Art and life co-habitate, informing, imitating, and enriching each other constantly. Each week in Better Living Through Music, RFT Music writer Ryan Wasoba explores this symbiotic relationship
Last week, RFT Music's Jaime Lees wrote an op-ed piece entitled The Problem With An Under Cover Weekend. It pissed some people off, but she had good intentions. Her main thesis seems to be that we should support and celebrate original local music rather than reward bands for doing covers. I find the debate more complicated.
Original music is exciting, in part because it is impractical. The supply of unheard songs will always outweigh the demand. I tend to view music from a standpoint that leans toward the artistic element rather than the entertainment aspect, probably in an 80/20 split. But enforcing my priorities on others would be disrespectful, and I completely relate to the appeal of the cover band. It's the excitement of a live band with the quality control of familiar material.
I cannot write off a well executed cover band. Groups like Dr. Zhivegas are not as much rock bands as they are mobile party facilitators. Conceptually, a cover band is no different than a DJ, except the human element invades the songs themselves rather than just the playlist. If you think of a cover band as pure entertainment, you can see why cover bands almost always make more money than original bands - and why many of the best musicians in town are moonlighting in highly paid cover bands rather than struggling in the trenches.
An Under Cover Weekend doesn't exactly promote cover bands. It deals in tribute bands, the subset of cover bands that recreates a group's entire experience from songs to mannerisms to clothing. When well done, this offers more than an original band or a cover band can; it offers escapism, both to the bands and the audience. Neil Young isn't going to be playing a venue the size of the Firebird anytime soon. Next time the Killers roll through town, the band won't be playing a setlist as fan-approved as what Volcanoes offered at AUCW. Michael Jackson concerts only exist in memories. Tribute bands aren't just fetishists, they're utopianists. They are fans performing for other fans, putting on a show devoid of the artists' egos. In some cases, the tribute might be more satisfying to the fans than the original.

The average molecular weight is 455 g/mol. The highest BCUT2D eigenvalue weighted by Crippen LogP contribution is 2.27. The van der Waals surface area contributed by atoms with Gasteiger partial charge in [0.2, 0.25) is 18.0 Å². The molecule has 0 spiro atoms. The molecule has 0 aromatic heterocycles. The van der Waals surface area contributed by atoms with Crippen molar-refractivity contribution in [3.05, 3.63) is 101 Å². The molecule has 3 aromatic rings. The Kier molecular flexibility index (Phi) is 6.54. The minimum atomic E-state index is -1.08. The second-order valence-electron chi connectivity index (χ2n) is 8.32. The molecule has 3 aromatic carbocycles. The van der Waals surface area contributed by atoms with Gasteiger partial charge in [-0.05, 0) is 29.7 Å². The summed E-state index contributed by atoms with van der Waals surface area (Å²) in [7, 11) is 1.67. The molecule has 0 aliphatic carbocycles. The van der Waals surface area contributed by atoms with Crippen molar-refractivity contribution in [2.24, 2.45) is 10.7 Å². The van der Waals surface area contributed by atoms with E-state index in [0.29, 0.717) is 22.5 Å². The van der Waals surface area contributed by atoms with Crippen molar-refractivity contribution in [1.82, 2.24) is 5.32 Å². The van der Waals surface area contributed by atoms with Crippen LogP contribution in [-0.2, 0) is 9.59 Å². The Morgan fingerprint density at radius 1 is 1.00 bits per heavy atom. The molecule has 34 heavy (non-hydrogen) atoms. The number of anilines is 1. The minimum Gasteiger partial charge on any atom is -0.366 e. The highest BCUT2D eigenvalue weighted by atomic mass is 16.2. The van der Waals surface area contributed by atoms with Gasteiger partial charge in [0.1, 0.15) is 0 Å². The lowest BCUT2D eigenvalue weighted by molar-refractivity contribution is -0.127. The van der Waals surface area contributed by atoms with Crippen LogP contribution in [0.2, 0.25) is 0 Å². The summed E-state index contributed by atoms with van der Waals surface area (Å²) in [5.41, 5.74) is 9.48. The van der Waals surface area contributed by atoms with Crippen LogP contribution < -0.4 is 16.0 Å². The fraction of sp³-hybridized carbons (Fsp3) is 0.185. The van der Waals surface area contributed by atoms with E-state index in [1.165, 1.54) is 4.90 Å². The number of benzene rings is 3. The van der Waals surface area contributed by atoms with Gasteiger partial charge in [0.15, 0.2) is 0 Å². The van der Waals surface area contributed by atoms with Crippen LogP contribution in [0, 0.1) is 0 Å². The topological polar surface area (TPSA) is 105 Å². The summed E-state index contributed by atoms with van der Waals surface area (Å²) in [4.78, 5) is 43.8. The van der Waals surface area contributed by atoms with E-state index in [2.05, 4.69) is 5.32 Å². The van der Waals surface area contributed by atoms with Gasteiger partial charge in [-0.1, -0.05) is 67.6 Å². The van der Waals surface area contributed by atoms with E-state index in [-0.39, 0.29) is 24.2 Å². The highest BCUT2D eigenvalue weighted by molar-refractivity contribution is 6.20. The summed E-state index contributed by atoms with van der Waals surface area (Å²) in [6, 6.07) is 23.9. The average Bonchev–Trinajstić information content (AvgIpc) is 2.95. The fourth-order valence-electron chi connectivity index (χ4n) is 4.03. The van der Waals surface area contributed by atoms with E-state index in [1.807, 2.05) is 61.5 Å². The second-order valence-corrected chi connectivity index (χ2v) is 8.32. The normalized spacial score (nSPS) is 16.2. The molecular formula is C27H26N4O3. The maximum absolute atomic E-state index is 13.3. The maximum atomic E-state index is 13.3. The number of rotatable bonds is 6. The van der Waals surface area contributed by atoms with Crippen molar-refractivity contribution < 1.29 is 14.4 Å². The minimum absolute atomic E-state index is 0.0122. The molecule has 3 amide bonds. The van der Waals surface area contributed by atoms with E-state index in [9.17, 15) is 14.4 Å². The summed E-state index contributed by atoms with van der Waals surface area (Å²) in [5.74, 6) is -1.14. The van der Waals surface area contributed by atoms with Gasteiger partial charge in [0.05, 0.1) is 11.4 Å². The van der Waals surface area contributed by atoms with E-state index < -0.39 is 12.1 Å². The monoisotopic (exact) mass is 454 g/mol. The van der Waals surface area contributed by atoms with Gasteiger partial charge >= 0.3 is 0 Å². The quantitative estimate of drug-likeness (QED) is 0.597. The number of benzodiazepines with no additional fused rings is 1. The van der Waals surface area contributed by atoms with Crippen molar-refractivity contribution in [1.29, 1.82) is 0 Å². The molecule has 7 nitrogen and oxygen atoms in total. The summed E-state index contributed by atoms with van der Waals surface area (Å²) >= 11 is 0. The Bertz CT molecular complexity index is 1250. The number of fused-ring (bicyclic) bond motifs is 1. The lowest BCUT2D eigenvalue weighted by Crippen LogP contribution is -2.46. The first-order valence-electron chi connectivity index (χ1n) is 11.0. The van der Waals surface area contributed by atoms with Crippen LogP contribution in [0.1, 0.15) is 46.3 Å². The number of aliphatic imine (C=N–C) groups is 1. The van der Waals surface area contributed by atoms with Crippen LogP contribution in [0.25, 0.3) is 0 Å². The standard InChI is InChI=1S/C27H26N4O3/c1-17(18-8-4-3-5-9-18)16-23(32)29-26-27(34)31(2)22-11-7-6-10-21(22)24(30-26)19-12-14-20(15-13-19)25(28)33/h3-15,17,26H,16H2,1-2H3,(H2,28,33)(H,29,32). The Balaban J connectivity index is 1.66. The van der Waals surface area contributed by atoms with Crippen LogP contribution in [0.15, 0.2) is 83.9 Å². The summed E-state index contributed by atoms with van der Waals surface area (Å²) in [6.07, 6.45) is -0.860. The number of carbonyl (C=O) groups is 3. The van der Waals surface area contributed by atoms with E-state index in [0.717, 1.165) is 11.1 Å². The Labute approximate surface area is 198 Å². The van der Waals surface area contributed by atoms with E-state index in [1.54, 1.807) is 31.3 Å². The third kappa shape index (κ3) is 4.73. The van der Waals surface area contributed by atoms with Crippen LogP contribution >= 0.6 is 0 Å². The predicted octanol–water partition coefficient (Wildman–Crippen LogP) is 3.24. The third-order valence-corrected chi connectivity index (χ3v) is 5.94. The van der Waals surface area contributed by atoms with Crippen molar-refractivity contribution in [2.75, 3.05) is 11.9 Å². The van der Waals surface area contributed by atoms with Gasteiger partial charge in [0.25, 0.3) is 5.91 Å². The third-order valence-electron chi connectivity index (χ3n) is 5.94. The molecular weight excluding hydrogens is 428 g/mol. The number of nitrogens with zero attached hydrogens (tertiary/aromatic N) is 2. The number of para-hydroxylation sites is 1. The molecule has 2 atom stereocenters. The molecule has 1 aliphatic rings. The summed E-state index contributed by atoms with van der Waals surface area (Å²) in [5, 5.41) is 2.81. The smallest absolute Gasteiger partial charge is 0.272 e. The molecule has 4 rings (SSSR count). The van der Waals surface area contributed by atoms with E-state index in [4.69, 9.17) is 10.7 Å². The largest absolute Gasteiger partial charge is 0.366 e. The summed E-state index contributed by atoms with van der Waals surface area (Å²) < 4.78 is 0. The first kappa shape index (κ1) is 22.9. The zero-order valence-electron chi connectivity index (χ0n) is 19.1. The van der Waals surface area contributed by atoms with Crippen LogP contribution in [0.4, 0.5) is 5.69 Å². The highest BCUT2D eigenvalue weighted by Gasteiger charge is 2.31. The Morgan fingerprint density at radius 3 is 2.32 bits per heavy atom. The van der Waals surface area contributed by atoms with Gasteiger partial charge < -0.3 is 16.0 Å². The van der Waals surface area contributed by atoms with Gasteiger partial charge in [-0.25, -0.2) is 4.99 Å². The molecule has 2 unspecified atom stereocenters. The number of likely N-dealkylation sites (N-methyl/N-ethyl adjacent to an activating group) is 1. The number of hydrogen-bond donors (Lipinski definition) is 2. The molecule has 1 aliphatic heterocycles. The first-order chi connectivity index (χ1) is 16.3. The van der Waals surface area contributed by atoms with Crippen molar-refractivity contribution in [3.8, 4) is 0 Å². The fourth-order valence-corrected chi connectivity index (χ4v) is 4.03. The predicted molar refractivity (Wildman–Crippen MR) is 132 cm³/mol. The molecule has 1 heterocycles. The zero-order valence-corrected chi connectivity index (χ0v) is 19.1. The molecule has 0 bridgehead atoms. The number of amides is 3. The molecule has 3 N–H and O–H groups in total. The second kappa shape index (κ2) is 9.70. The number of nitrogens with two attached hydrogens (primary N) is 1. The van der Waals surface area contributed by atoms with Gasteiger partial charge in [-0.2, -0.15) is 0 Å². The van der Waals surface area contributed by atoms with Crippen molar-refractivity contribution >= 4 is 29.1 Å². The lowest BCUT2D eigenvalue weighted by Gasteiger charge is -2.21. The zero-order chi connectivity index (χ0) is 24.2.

The downside of the tribute band is the amount of effort and commitment involved. Starting a band is tough, and most who choose to devote the time do so in order to express oneself. There's also an element of patheticness, of essentially trying to be somebody else. If you play bass in a November Rain: A Tribute To Guns & Roses, you'd better love Duff McKagan.
But AUCW is a loophole. A band can become another band for just one night, and the amount of promotion and hype behind the event makes the effort worthwhile. The members of Palace might have woken up in their ABBA clothes, but as of that day, the band was still Palace.
I propose that An Under Cover Weekend is a win-win for bands and fans, for original and cover bands alike. Anybody who was impressed by the Beck tribute set and had never heard Humdrum before likely did some Googling or Facebooking or Bandcamping the next day. To say that it is the biggest event of the year for local music would be false, because it exists in a realm void of the concept of geography. It is like summer camp, a brief getaway that allows all involved to return to life with a slightly different perspective.